Sunday, July 11, 2021

Shining Force II


Granseal ‘94

The original Shining Force on the Sega Genesis had the honor of being my first strategy RPG during the sixteen-bit era, and while I enjoyed what little time I spent with it, as we had rented the game, I wouldn’t play it to completion until years later. We had also rented the game’s sequel, Shining Force II, another case where I wouldn’t see the game to the end until a generation or two later. The first numbered sequel would eventually find its way to iOS devices as part of the Shining Force Classics collection, and while it can be fun at times, it’s by no means a masterpiece.

Disaster is the name of the game as far as the second mainline entry goes, with a series of cataclysms wrecking the Kingdom of Granseal, thanks to a rat thief named Slade stealing magical jewels from a shrine, these disasters forcing the country’s inhabitants to resettle elsewhere overseas. The narrative ultimately focuses on a conflict against the devils, led by Zeon, with protagonist Bowie leading his own Shining Force against them. There are a few links to the original game (and gaiden game Final Conflict links the storylines), but a map showing the universe of the series would have been welcome, and there isn’t a lot of character interaction among the massive playable cast.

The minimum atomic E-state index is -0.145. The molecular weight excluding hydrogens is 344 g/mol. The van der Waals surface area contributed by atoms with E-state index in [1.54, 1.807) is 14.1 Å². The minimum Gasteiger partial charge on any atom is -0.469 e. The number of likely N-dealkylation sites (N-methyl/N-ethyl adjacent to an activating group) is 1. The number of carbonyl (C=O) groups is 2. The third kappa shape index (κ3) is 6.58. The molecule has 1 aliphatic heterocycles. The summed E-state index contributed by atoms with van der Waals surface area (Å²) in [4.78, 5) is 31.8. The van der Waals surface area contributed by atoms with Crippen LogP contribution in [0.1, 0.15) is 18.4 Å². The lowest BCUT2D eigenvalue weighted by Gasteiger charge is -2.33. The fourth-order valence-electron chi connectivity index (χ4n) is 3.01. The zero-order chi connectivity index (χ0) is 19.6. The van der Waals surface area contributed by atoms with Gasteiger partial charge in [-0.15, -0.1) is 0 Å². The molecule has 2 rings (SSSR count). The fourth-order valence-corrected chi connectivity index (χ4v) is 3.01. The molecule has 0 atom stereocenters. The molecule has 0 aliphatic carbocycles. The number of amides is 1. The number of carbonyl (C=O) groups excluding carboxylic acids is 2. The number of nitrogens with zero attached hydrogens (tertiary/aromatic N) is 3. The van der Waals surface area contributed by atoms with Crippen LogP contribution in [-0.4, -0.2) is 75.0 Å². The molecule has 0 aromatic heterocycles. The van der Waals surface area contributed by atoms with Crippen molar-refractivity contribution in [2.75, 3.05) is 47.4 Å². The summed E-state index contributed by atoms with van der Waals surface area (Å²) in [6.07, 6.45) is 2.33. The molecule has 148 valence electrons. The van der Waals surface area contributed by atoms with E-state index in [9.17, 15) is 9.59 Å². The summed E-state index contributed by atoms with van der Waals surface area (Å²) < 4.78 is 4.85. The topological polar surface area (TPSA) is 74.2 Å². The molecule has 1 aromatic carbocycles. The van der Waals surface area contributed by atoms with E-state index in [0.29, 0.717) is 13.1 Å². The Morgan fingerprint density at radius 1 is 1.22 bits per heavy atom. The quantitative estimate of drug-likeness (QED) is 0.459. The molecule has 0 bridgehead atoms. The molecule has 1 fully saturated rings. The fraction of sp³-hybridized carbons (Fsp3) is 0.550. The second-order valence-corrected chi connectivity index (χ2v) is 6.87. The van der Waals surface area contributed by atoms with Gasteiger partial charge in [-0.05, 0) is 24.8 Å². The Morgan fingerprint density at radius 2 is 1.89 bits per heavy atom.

The translation definitely doesn’t help matters. While the dialogue is mostly legible, there are a series of issues such as the recycled names within the series for the various characters, such as Slade and Luke, not to mention a few name inconsistencies, such as “Nazca” and “Nazka”. There are also many errors within the text and frequent uncharacteristic dialogue such as one character proclaiming “Groovy!”, which really wrecks the mood. The error in prior English Shining Forces of characters obtaining “1 EXP points” also recurs, character names are in all caps, and class names are compressed to four letters. Generally, while the story was good for its time, the localization could have been better.

Shining Force II is a strategy RPG mechanically similar to the original game, albeit with some key differences, prime among them being that it’s significantly less linear than the first game, with the eventual ability to return to previous locations across a vast overworld, and not in a chapter-based division. Still, the tactical battles occur with the player’s party of up to twelve active characters facing off against enemies across battlefields in turn-based combat where speed most likely dictates turn order. When one of the player’s characters reaches their turn, they can move around in a range, movement luckily not ratcheted as in future strategy RPGs such as the original Final Fantasy Tactics.